Until yesterday, I’d been unaware that laptop batteries could fail in a way other than not holding a charge very well. According to the nice fellow at an Apple Genius Bar near my office, this happens occasionally. I wish I’d been aware of it sooner, so I might have gotten it replaced before AppleCare expired. When I did some googling, “occasionally” turned out to be a lot more often than I expected. Half-an-hour (and $129 later), a replacement battery made everything better. The battery had expanded to the point that it was pushing on the trackpad and making it difficult to click–in addition to preventing the laptop from sitting flush on flat surfaces. Now that it has a fresh battery (and even though it’s only a late-2011 MacBook Pro), I’m sort of tempted to replace it with a shinier new one. My new employer is of the “bring your own device” variety, and the MacBook Pro is quite a lot of weight to schlep to and from the office every day.
I had an interesting conversation with a friend of mine (a computer science professor) and one of his students last week. Beyond the basic which language(s) question were a couple more intriguing ones:
- If you had to do it all over again, would you still stick with the Microsoft platform for your entire development career?
- Will Microsoft be relevant in another ten years?
The first question I hadn’t really contemplated in quite some time. I distinctly recall a moment when there was a choice between two projects at the place where I was working–one project was a Microsoft project (probably ASP, VB6 and SQL Server) and the other one wasn’t (probably Java). I chose the former because I’d had prior experience with all three of the technologies on the Microsoft platform and none with the others. I probably wanted an early win at the company and picking familiar technology was the quickest way to accomplish that. A couple of years later (in 2001), I was at another company and took them up on an opportunity to learn about .NET (which at the time was still in beta) from the people at DevelopMentor. It only took one presentation by Don Box to convince me that .NET (and C#) were the way to go. While it would be two more years before I wrote and deployed a working C# application to production, I’ve been writing production applications (console apps, web forms, ASP.NET MVC) in C# from then to now. While it’s difficult to know for sure how that other project (or my career) would have turned out had I gone the Java route instead of the Microsoft route, I suspect the Java route would have been better.
One thing that seemed apparent even in 1999 was that Java developers (the good ones anyway) had a great grasp of object-oriented design (the principles Michael Feathers would apply the acronym SOLID to). In addition, quite a number of open source and commercial software products were being built in Java. The same could not be said of C# until much later.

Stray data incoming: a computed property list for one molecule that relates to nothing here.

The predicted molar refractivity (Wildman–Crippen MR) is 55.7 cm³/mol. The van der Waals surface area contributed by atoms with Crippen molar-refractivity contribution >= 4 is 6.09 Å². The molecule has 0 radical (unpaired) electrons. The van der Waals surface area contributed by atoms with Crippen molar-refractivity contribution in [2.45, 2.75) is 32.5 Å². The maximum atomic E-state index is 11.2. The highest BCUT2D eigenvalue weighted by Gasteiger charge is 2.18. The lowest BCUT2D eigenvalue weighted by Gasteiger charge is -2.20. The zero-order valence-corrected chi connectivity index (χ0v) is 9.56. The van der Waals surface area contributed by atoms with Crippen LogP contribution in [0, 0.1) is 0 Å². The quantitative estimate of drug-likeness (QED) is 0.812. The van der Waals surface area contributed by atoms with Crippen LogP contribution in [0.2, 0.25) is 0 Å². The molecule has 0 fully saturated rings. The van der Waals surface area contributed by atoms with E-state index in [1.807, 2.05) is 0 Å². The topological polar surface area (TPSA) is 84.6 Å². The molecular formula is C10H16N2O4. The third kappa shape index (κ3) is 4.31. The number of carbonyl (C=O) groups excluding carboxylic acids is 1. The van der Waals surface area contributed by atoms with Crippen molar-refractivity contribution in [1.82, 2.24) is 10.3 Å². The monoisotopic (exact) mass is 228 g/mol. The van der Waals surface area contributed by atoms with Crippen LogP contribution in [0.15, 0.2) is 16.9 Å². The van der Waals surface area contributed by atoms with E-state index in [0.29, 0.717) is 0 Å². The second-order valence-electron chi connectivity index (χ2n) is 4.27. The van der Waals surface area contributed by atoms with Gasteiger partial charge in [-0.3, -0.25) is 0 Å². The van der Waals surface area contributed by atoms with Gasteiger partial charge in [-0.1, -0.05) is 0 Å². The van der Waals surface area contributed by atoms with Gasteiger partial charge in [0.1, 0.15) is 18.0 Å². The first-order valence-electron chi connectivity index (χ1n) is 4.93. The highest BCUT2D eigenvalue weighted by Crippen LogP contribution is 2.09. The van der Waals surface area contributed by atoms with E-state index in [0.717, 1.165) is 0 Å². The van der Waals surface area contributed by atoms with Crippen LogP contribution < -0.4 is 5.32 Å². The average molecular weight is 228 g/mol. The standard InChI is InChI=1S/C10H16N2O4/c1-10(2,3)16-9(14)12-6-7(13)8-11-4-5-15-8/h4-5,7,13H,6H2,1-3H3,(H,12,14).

To the question of whether Microsoft will still be relevant in another ten years, I believe the answer is yes. With Satya Nadella at the helm, Microsoft seems to be doubling-down on their efforts to maintain and expand their foothold in the enterprise space. There are still tons of business of various sizes (not to mention state governments and the federal government) that view Microsoft as a familiar and safe choice both for COTS solutions and custom solutions. So I expect it to remain possible to have a long and productive career writing software with the Microsoft platform and tools.
One other language worth knowing is SQL. While NoSQL databases seem to have a lot of buzz these days, the reality is that there is tons of structured, relational data in companies and governments of every size. There are tons of applications that still remain to be written (not to mention the ones in active use and maintenance) that expose and manipulate data stored in Microsoft (or Sybase) SQL Server, Oracle, MySQL, and Postgresql. Many of the so-called business intelligence projects and products today have a SQL database as one of any number of data sources.
Perhaps the best advice about learning programming languages comes from The Pragmatic Programmer:
Learn at least one new language every year.
One of a number of useful things about a good computer science program is that after teaching you fundamentals, they push you to apply those fundamentals in multiple programming languages over the course of a semester or a year. Finishing a computer science degree should not mean the end of striving to learn new languages. They give us different tools for solving similar problems–and that ultimately helps make our code better, regardless of what language we’re writing it in.